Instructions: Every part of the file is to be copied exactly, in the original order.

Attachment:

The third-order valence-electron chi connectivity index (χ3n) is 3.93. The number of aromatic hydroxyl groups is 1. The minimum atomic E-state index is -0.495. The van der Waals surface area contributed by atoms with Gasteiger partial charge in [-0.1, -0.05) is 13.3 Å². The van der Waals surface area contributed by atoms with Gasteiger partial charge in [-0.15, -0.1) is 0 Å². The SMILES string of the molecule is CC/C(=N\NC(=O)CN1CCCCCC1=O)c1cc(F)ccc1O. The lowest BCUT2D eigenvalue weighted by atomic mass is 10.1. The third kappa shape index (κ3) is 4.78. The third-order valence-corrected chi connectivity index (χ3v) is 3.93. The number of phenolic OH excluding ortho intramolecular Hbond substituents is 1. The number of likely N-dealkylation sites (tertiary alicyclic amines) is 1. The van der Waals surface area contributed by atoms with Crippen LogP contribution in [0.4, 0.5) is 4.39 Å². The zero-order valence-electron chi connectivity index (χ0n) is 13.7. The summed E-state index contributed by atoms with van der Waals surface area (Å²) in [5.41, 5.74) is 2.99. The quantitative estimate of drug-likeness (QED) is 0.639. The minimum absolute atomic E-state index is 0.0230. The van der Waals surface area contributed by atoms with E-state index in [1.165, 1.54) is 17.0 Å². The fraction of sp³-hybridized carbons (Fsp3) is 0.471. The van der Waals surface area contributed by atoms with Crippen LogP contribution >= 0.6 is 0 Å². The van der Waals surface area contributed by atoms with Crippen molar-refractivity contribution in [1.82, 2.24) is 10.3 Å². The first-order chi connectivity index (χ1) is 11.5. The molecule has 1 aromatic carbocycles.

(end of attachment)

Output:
The third-order valence-electron chi connectivity index (χ3n) is 3.93. The number of aromatic hydroxyl groups is 1. The minimum atomic E-state index is -0.495. The van der Waals surface area contributed by atoms with Gasteiger partial charge in [-0.1, -0.05) is 13.3 Å². The van der Waals surface area contributed by atoms with Gasteiger partial charge in [-0.15, -0.1) is 0 Å². The SMILES string of the molecule is CC/C(=N\NC(=O)CN1CCCCCC1=O)c1cc(F)ccc1O. The lowest BCUT2D eigenvalue weighted by atomic mass is 10.1. The third kappa shape index (κ3) is 4.78. The third-order valence-corrected chi connectivity index (χ3v) is 3.93. The number of phenolic OH excluding ortho intramolecular Hbond substituents is 1. The number of likely N-dealkylation sites (tertiary alicyclic amines) is 1. The van der Waals surface area contributed by atoms with Crippen LogP contribution in [0.4, 0.5) is 4.39 Å². The zero-order valence-electron chi connectivity index (χ0n) is 13.7. The summed E-state index contributed by atoms with van der Waals surface area (Å²) in [5.41, 5.74) is 2.99. The quantitative estimate of drug-likeness (QED) is 0.639. The minimum absolute atomic E-state index is 0.0230. The van der Waals surface area contributed by atoms with E-state index in [1.165, 1.54) is 17.0 Å². The fraction of sp³-hybridized carbons (Fsp3) is 0.471. The van der Waals surface area contributed by atoms with Crippen LogP contribution >= 0.6 is 0 Å². The van der Waals surface area contributed by atoms with Crippen molar-refractivity contribution in [1.82, 2.24) is 10.3 Å². The first-order chi connectivity index (χ1) is 11.5. The molecule has 1 aromatic carbocycles.